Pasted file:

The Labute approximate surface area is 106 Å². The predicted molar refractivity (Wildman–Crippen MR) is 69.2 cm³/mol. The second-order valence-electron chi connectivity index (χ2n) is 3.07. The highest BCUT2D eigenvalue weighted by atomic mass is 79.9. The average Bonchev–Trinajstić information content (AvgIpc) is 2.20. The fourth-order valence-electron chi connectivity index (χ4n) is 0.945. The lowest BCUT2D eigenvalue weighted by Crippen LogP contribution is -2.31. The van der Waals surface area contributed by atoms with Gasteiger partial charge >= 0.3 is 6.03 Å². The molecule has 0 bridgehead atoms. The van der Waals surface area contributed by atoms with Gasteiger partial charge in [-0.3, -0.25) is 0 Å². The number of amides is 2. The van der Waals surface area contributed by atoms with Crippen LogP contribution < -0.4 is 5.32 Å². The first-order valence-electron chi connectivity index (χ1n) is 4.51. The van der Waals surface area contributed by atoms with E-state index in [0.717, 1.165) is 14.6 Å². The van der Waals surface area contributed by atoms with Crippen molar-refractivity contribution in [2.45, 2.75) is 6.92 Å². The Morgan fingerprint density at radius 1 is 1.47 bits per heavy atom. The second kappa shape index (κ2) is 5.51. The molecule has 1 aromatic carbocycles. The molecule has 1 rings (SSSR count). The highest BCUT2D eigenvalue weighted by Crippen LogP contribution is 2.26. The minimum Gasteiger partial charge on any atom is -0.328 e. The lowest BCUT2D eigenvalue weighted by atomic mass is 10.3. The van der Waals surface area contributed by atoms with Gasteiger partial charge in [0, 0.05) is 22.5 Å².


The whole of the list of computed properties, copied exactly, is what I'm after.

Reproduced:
The Labute approximate surface area is 106 Å². The predicted molar refractivity (Wildman–Crippen MR) is 69.2 cm³/mol. The second-order valence-electron chi connectivity index (χ2n) is 3.07. The highest BCUT2D eigenvalue weighted by atomic mass is 79.9. The average Bonchev–Trinajstić information content (AvgIpc) is 2.20. The fourth-order valence-electron chi connectivity index (χ4n) is 0.945. The lowest BCUT2D eigenvalue weighted by Crippen LogP contribution is -2.31. The van der Waals surface area contributed by atoms with Gasteiger partial charge >= 0.3 is 6.03 Å². The molecule has 0 bridgehead atoms. The van der Waals surface area contributed by atoms with Gasteiger partial charge in [-0.3, -0.25) is 0 Å². The number of amides is 2. The van der Waals surface area contributed by atoms with Crippen LogP contribution < -0.4 is 5.32 Å². The first-order valence-electron chi connectivity index (χ1n) is 4.51. The van der Waals surface area contributed by atoms with E-state index in [0.717, 1.165) is 14.6 Å². The van der Waals surface area contributed by atoms with Crippen molar-refractivity contribution in [2.45, 2.75) is 6.92 Å². The Morgan fingerprint density at radius 1 is 1.47 bits per heavy atom. The second kappa shape index (κ2) is 5.51. The molecule has 1 aromatic carbocycles. The molecule has 1 rings (SSSR count). The highest BCUT2D eigenvalue weighted by Crippen LogP contribution is 2.26. The minimum Gasteiger partial charge on any atom is -0.328 e. The lowest BCUT2D eigenvalue weighted by atomic mass is 10.3. The van der Waals surface area contributed by atoms with Gasteiger partial charge in [0, 0.05) is 22.5 Å².